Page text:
Bugsy Malone (Alan Parker, 1976)
When my sister invited me to see my ten-year-old niece’s school production, I was reluctant to go because, well, these performances tend to be quite weak and unfunny. I remember the ones I participated in and, jeez, they were a true embarrassment. So it was delightful to find out that Bugsy Malone was not just like any other school show.
My niece’s drama teacher Alan Parker did an admiring job by building a unique story about corrupt cops and unscrupulous gangsters. It’s not the typical story you’ll find in a kiddies production, but the fact that they were all played by preteens made the experience amusing and unique.
Musicals nowadays seem to forget the importance of a memorable soundtrack, but music teacher Paul Williams did a great job with his selection of songs as they were all fun and catchy. Highlights include My Name is Tallulah, So You Wanna Be a Boxer and the closing number You Give a Little Love. The acting was uneven but expected for an amateur production. My niece, however, was excellent in her small role, but what would her uncle say? Her friend Jodie though was on another league and put everyone else to shame. They say she’s pursuing an acting career. I wish her the best.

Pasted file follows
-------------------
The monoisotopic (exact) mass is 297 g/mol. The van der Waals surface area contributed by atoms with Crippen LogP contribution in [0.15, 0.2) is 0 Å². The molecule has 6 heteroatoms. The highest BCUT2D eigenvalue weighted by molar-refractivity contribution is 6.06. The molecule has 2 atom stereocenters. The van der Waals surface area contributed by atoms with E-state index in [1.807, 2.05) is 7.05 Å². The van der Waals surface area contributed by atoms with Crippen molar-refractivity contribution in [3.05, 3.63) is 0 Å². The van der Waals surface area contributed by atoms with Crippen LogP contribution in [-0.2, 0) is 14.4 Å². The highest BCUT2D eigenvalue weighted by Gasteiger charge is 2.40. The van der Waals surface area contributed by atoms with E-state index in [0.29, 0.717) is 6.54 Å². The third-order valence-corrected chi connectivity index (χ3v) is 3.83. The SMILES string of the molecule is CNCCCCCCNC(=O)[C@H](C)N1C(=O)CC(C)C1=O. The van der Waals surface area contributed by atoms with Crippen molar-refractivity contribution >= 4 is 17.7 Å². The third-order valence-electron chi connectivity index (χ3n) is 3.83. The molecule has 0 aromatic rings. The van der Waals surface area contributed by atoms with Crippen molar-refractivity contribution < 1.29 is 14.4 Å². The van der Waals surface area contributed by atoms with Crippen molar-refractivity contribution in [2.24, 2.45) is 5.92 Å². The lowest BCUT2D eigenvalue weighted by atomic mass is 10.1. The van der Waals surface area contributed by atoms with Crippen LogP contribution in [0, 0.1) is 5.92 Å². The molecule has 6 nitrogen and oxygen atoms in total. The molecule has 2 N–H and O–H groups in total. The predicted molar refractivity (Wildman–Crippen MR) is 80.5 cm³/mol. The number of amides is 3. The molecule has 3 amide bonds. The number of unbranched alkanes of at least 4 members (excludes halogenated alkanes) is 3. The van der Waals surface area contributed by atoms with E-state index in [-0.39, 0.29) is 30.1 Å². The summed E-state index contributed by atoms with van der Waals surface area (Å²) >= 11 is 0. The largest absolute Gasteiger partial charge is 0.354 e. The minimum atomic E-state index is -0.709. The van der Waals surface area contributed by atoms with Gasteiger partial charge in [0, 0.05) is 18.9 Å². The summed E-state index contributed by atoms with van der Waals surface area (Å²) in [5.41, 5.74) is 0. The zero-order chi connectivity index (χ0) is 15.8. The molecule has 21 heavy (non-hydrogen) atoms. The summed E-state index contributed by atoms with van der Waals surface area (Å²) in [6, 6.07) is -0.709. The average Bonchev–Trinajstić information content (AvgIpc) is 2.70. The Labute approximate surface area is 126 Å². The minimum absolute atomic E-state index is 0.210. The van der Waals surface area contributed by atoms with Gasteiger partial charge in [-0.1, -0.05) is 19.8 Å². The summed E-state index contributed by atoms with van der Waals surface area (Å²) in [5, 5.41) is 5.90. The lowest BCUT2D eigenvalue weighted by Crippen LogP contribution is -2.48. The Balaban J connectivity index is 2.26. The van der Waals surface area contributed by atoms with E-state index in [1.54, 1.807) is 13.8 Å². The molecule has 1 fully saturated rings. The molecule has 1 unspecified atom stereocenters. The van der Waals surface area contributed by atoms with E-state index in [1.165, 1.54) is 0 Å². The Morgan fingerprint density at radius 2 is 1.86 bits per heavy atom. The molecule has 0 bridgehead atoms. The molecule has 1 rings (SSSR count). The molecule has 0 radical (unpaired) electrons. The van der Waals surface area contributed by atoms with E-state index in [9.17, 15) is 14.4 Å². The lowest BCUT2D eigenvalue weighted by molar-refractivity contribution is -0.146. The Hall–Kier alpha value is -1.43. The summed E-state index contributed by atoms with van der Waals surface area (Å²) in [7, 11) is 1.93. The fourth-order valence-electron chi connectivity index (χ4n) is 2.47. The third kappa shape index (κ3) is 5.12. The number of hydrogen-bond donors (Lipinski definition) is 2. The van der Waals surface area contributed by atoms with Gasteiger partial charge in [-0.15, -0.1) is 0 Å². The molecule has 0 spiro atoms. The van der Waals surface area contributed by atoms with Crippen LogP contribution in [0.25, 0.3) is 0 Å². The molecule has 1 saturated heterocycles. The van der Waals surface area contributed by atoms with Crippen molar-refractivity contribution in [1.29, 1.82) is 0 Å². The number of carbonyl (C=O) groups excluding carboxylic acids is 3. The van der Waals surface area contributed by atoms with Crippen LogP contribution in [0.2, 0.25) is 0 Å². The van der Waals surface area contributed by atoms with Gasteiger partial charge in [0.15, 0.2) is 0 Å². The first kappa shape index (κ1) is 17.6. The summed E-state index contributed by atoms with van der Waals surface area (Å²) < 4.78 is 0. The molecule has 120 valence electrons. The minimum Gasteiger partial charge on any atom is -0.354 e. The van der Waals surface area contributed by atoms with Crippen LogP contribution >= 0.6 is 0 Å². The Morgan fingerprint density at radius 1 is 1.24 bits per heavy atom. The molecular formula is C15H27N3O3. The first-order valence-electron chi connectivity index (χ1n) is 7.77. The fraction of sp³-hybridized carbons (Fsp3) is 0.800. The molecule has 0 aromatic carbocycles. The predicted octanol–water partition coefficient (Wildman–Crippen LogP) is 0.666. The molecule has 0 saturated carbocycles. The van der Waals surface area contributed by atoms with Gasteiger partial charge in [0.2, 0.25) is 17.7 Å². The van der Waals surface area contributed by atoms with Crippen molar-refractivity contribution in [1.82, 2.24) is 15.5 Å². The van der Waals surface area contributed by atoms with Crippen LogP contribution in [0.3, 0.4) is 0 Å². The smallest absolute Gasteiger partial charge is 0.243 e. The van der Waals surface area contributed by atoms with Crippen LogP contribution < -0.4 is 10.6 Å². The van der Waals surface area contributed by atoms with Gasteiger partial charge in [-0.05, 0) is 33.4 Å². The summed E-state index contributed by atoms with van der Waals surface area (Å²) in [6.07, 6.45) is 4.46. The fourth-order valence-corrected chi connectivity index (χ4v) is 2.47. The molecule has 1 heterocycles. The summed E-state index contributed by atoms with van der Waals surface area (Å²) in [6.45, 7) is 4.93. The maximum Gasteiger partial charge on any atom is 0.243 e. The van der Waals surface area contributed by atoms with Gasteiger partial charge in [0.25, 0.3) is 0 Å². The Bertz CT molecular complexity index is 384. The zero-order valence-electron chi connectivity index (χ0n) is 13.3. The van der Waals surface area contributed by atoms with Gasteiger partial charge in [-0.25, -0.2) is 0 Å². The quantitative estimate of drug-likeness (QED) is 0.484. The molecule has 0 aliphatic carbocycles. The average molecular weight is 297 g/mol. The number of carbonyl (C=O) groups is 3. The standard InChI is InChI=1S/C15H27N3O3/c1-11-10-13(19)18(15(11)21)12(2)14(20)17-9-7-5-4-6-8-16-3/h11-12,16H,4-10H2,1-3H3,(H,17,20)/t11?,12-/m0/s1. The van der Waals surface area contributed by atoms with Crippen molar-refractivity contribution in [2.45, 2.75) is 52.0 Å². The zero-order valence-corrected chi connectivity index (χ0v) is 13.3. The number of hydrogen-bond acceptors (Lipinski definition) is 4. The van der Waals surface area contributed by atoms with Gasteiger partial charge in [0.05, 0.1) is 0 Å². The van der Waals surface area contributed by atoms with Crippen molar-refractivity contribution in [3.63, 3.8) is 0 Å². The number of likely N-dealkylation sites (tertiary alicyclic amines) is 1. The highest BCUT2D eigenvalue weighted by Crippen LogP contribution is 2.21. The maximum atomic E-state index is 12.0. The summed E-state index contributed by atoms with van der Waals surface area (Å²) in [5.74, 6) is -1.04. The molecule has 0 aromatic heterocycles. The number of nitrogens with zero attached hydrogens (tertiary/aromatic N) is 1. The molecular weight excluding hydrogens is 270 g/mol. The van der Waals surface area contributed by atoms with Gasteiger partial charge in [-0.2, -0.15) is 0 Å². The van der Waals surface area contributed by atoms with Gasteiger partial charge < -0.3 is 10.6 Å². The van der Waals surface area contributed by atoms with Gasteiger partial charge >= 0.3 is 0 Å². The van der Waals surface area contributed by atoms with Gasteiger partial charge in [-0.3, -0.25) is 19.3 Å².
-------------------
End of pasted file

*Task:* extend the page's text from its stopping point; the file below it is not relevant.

After the play finished, we all joined in for an enormous pie fight. But now that I think about it, being covered in whipped cream meant we were all shot to death. It was a whole massacre in the end—what a sweet way to die.
Directed by Alan Parker | 1976 | United Kingdom
Main cast: Scott Baio, Florence Garland, Jodie Foster, John Cassisi, Martin Lev, Sheridan Earl Russell